Interestingly, the late Pope John Paul II said that original sin was an attempt to “abolish fatherhood.”  If there is truth in this observation, it should be a wake-up call for modern men, and especially fathers.  From the very beginning, Satan has tried to diminish man’s courage, from being  defenders and protectors.  When the voice of the father goes silent the family will suffer.  Even in the best evangelical homes, fathers do not defend their families against the evil one.

Here are some tips that I learned the hard way when I was a Dad, raising a family  many years ago.  First, as father I was to be the priest in my family.  I was to “precede”  over the spiritual climate of my family.  I tried to protect my family from all the “polluted’ spiritual air in the culture that surrounds my wife and children. I was like the watchman on the walls.  Secondly, I did battle against the spiritual forces that were arrayed against my family.  That meant I prayed for my family. Men, never underestimate the power of your prayers as the priest of your family.   Thirdly, I did not want to be silent and “go soft” in the spiritual struggle for my family.  Fourthly, above all else, I placed myself in submission under that lordship of Jesus, in order to keep my family safe.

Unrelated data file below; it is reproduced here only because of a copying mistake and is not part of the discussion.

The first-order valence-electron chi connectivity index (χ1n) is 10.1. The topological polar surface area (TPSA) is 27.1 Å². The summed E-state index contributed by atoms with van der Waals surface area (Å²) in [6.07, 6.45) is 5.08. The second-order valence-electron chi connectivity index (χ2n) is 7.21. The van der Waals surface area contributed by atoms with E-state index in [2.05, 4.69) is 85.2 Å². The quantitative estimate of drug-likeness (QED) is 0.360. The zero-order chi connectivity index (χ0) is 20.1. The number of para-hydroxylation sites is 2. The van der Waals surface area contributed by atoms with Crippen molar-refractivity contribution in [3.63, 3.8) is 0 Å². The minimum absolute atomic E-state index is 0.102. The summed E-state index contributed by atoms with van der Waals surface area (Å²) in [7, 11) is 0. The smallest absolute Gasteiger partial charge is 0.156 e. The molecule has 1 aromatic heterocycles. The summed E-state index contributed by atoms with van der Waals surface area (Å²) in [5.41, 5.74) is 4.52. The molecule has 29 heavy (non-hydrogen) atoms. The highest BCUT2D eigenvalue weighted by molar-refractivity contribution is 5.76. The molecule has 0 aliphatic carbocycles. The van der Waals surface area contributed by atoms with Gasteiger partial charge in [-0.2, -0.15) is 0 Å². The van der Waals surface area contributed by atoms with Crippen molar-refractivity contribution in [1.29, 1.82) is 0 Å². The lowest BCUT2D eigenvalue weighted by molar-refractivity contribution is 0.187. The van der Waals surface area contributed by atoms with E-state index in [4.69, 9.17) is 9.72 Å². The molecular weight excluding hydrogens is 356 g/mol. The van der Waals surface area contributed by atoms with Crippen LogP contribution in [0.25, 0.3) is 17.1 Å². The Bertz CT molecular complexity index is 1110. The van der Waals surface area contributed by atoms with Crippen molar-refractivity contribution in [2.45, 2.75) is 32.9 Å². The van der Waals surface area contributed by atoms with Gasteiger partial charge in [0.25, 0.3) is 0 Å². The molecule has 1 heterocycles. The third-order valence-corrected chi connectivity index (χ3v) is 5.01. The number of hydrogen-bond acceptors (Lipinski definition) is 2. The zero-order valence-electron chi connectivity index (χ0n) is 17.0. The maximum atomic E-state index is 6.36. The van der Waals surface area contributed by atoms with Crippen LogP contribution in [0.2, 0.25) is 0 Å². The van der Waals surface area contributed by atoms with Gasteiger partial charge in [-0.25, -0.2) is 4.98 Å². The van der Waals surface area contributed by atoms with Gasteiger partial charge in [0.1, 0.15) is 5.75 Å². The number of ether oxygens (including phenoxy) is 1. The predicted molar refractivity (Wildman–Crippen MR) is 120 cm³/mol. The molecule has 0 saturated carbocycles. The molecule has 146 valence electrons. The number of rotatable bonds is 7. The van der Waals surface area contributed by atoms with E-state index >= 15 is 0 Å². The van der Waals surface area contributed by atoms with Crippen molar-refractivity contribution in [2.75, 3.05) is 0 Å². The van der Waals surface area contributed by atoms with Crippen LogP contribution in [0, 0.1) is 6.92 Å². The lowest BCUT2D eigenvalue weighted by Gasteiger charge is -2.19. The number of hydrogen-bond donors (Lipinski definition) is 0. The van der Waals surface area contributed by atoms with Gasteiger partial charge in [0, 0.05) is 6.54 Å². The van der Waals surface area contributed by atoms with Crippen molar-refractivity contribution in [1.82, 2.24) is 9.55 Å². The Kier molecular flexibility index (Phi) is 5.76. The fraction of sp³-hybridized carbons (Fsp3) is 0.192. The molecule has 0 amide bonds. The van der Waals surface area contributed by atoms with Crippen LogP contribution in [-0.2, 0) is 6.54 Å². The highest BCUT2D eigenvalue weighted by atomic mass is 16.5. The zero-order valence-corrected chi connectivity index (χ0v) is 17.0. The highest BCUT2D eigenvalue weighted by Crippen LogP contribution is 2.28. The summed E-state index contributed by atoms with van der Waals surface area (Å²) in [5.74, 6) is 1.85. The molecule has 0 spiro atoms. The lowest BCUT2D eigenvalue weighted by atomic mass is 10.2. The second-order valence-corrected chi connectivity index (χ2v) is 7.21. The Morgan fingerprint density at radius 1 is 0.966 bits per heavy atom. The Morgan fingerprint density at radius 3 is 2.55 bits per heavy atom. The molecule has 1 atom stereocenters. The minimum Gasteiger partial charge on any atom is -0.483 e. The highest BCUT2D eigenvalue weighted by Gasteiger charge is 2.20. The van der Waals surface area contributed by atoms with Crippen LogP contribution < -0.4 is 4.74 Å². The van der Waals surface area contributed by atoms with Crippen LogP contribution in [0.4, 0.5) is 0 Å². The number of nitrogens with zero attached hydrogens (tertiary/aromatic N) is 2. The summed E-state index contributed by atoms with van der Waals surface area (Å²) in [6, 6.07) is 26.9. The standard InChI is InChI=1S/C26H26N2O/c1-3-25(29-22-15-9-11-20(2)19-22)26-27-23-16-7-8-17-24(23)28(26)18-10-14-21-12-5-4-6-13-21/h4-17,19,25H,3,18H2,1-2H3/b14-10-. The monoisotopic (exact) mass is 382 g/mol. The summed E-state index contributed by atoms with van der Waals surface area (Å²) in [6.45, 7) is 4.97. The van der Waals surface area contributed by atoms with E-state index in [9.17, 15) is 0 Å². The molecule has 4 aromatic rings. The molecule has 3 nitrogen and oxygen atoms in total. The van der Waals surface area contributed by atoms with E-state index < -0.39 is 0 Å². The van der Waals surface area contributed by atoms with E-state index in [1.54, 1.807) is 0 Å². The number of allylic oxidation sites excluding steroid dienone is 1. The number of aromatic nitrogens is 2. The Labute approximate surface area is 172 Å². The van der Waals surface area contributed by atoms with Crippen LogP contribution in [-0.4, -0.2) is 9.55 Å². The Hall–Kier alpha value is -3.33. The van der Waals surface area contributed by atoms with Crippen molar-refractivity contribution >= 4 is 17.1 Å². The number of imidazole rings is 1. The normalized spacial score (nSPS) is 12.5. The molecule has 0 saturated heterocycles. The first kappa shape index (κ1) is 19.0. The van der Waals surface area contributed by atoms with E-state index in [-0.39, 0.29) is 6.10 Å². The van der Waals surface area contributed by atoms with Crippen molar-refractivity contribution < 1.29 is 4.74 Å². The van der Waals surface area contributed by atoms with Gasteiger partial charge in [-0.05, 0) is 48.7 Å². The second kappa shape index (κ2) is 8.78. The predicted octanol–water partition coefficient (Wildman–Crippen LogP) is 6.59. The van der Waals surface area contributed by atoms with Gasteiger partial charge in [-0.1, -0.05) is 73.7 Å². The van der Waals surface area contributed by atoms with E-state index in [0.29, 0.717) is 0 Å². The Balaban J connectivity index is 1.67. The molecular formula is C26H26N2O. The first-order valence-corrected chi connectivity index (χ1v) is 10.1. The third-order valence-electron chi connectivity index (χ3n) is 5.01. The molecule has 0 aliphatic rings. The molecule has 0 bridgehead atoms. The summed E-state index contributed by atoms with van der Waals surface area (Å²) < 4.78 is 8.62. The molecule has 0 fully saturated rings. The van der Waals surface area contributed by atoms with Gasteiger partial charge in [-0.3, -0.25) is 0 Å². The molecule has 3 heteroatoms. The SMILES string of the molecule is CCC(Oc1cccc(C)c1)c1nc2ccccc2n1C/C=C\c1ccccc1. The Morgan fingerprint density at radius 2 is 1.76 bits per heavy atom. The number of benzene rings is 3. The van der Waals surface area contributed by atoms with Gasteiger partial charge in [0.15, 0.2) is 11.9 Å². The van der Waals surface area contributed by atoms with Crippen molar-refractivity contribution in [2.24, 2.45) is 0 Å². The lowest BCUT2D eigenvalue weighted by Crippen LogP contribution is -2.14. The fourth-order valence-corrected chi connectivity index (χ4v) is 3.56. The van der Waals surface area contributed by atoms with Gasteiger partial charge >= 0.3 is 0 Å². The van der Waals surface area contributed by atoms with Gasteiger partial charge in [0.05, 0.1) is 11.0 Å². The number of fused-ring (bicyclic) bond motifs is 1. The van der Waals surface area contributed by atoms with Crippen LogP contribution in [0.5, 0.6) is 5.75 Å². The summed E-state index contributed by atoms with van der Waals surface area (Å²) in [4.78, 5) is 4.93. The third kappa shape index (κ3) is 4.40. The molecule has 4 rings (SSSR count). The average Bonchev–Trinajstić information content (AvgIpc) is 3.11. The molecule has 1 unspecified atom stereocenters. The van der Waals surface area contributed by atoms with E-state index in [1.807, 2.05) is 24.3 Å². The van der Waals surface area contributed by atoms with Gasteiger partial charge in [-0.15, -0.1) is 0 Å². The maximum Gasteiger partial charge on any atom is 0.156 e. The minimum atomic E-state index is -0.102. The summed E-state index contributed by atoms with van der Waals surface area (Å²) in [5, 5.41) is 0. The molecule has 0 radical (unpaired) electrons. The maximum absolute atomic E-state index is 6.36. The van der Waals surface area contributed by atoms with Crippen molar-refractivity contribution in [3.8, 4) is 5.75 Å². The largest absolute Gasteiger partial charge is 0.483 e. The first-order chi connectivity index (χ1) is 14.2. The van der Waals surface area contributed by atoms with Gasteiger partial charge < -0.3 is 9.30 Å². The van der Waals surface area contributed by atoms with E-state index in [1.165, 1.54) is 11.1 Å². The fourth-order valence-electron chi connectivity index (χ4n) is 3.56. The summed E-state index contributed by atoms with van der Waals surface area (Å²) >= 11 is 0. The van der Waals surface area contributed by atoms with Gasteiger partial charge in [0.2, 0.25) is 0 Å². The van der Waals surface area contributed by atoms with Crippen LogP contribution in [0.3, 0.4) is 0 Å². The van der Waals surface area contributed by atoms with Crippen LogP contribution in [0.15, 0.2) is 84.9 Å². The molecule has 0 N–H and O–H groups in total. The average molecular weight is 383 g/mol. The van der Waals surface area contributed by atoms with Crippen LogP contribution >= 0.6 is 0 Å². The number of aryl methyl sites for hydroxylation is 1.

The Soul and the blizzard of life